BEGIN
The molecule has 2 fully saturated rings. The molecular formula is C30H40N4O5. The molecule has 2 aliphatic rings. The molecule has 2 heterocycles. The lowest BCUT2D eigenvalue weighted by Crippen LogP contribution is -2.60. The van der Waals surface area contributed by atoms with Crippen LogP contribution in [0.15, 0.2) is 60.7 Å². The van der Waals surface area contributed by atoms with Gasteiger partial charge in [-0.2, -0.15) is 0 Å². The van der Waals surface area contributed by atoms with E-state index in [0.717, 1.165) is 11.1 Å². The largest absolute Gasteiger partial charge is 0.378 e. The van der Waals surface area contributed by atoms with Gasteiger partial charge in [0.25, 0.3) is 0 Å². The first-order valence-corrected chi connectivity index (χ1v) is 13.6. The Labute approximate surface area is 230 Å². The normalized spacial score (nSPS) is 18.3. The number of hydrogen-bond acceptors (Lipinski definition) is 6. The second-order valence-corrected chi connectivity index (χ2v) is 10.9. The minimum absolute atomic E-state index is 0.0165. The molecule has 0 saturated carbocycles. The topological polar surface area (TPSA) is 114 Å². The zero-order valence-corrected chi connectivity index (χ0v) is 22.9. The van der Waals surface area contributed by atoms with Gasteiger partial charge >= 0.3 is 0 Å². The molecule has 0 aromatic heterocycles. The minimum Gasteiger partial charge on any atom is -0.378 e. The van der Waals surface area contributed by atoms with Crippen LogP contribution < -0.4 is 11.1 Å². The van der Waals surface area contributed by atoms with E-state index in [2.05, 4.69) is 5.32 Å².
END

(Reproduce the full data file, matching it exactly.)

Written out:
The molecule has 2 fully saturated rings. The molecular formula is C30H40N4O5. The molecule has 2 aliphatic rings. The molecule has 2 heterocycles. The lowest BCUT2D eigenvalue weighted by Crippen LogP contribution is -2.60. The van der Waals surface area contributed by atoms with Crippen LogP contribution in [0.15, 0.2) is 60.7 Å². The van der Waals surface area contributed by atoms with Gasteiger partial charge in [-0.2, -0.15) is 0 Å². The van der Waals surface area contributed by atoms with E-state index in [0.717, 1.165) is 11.1 Å². The largest absolute Gasteiger partial charge is 0.378 e. The van der Waals surface area contributed by atoms with Gasteiger partial charge in [0.25, 0.3) is 0 Å². The first-order valence-corrected chi connectivity index (χ1v) is 13.6. The Labute approximate surface area is 230 Å². The normalized spacial score (nSPS) is 18.3. The number of hydrogen-bond acceptors (Lipinski definition) is 6. The second-order valence-corrected chi connectivity index (χ2v) is 10.9. The minimum absolute atomic E-state index is 0.0165. The molecule has 0 saturated carbocycles. The topological polar surface area (TPSA) is 114 Å². The zero-order valence-corrected chi connectivity index (χ0v) is 22.9. The van der Waals surface area contributed by atoms with Gasteiger partial charge >= 0.3 is 0 Å². The molecule has 0 aromatic heterocycles. The minimum Gasteiger partial charge on any atom is -0.378 e. The van der Waals surface area contributed by atoms with Crippen LogP contribution < -0.4 is 11.1 Å². The van der Waals surface area contributed by atoms with E-state index in [2.05, 4.69) is 5.32 Å².